New combination of drugs work together to reduce lung tumors in mice — ScienceDaily

Cancer treatments have long moved toward personalization — finding the right drugs that work for a patient’s unique tumor, based on specific genetic and molecular patterns. Many of these targeted therapies are highly effective, but are not available for all cancers, including non-small cell lung cancers (NSCLCs) with an LKB1 genetic mutation. A new study led by Reuben Shaw, a professor at the Salk Institute, and former postdoctoral researcher Lillian Eichner, now an assistant professor at Northwestern University, revealed that FDA-approved trametinib and entinostat (which are currently in clinical trials) can work together. are given to fewer and smaller tumors in mice with LKB1-mutated NSCLC.

The findings have been published in Scientific progress on March 17, 2023.

“For cases of non-small cell lung cancer with the LKB1 mutation, standard chemotherapy and immunotherapy treatments are not effective,” said Shaw, the study’s senior and co-corresponding author, and director of Salk’s Cancer Center. “Our findings show that there is a way to address these cases with drugs that are FDA-approved or already in clinical trials, so this work could easily be used for a human clinical trial.”

About 20 percent of all NSCLCs have the LKB1 genetic mutation, meaning there are currently no effective targeted therapies on the market for patients with this type of cancer. To create a therapy that could target the LKB1 mutation, the researchers turned to histone deacetylases (HDACs). HDACs are proteins associated with tumor growth and cancer metastasis, with characteristic overexpression in solid tumors. Several HDAC inhibitors are already FDA-approved (safe for human use) for specific forms of lymphoma, but data on their efficacy in solid tumors or whether tumors with specific genetic alterations may show increased therapeutic potential are lacking.

Based on previous findings linking the LKB1 gene to three other HDACs that all depend on HDAC3, the team began performing a genetic analysis of HDAC3 in mouse models of NSCLC, identifying an unexpectedly critical role for HDAC3 in multiple models. discovers. Having determined that HDAC3 was crucial to the growth of the hard-to-treat LKB1-mutated tumors, the researchers next investigated whether pharmacologically blocking HDAC3 could produce a similarly potent effect.

The team was curious about testing two drugs, entinostat (an HDAC inhibitor in clinical trials known to target HDAC1 and HDAC3) and FDA-approved trametinib (an inhibitor for another class of enzymes related to with cancer). Tumors often quickly become resistant to trametinib, but concomitant treatment with a drug that inhibits a protein downstream of HDAC3 helps to reduce this resistance. Because that protein is dependent on HDAC3, the researchers believed that a drug that targets HDAC3 – such as entinostat – would also help control trametinib resistance.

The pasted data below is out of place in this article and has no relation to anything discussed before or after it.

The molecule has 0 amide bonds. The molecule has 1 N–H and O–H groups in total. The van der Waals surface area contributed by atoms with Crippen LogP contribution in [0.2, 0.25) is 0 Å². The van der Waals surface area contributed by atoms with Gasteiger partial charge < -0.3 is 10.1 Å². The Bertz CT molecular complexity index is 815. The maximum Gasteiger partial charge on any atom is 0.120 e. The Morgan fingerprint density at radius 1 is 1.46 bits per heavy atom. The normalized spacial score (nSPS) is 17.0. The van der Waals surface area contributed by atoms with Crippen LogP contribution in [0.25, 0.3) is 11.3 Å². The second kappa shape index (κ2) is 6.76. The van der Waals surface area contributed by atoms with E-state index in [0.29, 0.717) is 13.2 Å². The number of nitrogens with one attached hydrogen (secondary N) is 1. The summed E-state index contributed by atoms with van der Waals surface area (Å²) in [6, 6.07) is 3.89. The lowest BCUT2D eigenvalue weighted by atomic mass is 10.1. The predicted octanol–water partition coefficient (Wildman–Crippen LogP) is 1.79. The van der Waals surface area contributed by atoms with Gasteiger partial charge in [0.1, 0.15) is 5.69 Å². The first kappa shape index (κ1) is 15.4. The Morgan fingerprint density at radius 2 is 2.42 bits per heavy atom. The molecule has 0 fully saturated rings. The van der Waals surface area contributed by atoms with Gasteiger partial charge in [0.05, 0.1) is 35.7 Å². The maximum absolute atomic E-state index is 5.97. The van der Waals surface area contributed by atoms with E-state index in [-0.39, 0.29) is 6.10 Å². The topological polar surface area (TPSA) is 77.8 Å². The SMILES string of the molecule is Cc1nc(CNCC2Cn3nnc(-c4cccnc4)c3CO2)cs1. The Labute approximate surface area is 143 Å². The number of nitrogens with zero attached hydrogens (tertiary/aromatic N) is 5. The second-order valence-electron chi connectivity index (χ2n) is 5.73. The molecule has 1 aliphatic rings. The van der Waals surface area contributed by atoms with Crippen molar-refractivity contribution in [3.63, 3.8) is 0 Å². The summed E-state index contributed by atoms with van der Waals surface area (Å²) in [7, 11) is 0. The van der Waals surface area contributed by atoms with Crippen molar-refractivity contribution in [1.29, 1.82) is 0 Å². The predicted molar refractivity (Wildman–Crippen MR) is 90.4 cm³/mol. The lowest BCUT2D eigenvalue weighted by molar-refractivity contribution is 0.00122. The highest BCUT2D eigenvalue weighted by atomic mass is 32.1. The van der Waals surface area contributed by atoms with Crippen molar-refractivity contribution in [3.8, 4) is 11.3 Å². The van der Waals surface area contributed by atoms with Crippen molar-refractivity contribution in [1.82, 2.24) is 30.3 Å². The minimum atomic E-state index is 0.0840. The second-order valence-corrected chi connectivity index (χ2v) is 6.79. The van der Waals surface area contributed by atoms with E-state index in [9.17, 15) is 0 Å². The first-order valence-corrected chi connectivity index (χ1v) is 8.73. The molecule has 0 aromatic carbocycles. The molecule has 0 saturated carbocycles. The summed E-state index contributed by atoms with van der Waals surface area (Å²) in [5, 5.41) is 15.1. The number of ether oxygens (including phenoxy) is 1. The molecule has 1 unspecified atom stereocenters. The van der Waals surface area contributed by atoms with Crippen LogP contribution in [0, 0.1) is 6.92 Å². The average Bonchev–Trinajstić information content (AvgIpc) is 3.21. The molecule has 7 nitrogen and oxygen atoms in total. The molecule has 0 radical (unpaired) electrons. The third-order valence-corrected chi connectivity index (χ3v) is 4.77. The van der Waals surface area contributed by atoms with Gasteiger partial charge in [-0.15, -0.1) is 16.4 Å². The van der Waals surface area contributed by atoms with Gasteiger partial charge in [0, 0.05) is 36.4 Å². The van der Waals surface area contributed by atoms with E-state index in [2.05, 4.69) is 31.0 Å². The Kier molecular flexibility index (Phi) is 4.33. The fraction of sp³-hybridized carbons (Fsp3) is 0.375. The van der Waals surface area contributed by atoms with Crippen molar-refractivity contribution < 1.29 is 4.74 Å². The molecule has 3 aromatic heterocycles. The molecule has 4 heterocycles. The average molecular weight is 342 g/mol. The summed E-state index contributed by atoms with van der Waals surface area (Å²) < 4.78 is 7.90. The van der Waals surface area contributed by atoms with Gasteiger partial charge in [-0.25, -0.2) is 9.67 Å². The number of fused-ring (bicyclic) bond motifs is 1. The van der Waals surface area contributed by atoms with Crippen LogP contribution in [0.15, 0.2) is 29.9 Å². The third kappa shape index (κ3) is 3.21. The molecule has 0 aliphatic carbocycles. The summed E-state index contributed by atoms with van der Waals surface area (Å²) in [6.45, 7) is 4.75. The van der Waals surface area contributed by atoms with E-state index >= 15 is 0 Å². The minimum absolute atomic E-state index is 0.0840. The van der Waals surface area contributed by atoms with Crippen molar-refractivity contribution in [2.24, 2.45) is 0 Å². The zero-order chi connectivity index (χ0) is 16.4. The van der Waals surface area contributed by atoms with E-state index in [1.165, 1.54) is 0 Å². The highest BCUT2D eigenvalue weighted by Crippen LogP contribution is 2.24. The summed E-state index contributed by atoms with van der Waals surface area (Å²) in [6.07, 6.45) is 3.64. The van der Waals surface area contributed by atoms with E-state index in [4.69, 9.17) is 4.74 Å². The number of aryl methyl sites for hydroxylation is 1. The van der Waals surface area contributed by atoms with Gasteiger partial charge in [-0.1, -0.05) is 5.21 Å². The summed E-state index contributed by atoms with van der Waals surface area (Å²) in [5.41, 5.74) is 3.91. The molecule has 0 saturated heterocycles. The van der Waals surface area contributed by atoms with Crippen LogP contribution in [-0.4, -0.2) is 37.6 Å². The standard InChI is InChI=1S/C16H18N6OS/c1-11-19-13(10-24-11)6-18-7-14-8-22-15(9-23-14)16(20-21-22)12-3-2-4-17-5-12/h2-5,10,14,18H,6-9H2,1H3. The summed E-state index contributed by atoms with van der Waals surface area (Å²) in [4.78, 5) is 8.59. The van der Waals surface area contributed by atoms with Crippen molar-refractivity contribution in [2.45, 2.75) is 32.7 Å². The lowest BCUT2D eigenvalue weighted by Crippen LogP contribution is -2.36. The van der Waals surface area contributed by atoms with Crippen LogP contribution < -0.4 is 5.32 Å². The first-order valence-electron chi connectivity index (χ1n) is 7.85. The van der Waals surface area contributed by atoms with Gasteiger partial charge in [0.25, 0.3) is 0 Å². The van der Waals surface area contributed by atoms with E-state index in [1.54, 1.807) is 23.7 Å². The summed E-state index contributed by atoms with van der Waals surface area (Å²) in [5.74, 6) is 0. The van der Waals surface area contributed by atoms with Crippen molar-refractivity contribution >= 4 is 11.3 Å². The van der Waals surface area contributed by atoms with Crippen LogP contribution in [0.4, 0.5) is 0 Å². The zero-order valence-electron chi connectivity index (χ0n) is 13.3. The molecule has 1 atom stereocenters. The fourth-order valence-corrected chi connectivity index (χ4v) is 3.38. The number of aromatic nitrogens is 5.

After 42 days of treating mice with LKB1-mutated lung cancer with variable treatment regimens, the team found that mice given both entinostat and trametinib had 79 percent less tumor volume and 63 percent fewer tumors in their lungs than the untreated mice. In addition, the team confirmed that entinostat was a viable treatment option in cases where a tumor was resistant to trametinib.

“We thought that the entire HDAC enzyme class was directly related to the cause of LKB1-mutated lung cancer, but we did not know the specific role of HDAC3 in lung tumor growth,” says first and co-corresponding author Eichner. “We have now shown that HDAC3 is essential in lung cancer, and that it is a vulnerability to therapeutic resistance.”

The findings may lead to clinical trials to test the new regimen in humans, since entinostat is already in clinical trials and trametinib is FDA-approved. Importantly, Shaw sees this discovery as transformative for cancers beyond NSCLC, with potential applications in lymphoma, melanoma and pancreatic cancer.

“Our lab has devoted years to this project and has taken small and meaningful steps toward these findings,” said Shaw, holder of the William R. Brody Chair. “This is truly a success story for how basic discovery science can lead to therapeutic solutions in the not-so-distant future.”

“My independent laboratory is fortunate to be part of the Lurie Cancer Center at Northwestern University’s Feinberg School of Medicine, which is very supportive of translational research. We hope that this environment will facilitate the initiation of a clinical trial based on these findings. facilitate,” says Eichner.

Other authors include Stephanie D. Curtis, Sonja N. Brun, Joshua T. Baumgart, Elijah Trefts, Debbie S. Ross, and Tammy J. Rymoff van Salk; and Caroline K. McGuire and Irena Gushterova of Northwestern University.

The work was supported by the National Institutes of Health (R35CA220538, P01CA120964, K22CA251636, 5T32CA009370, 5F32CA206400, CCSG P30CA014195 and CCSG P30CA23100), Leona M. and Harry B. Helmsley Charitable Trust (#2012-PG-MED002), American Cancer Society (#2012-PG-MED002), (PF-15-037-01-DMC) and Chapman Foundation.

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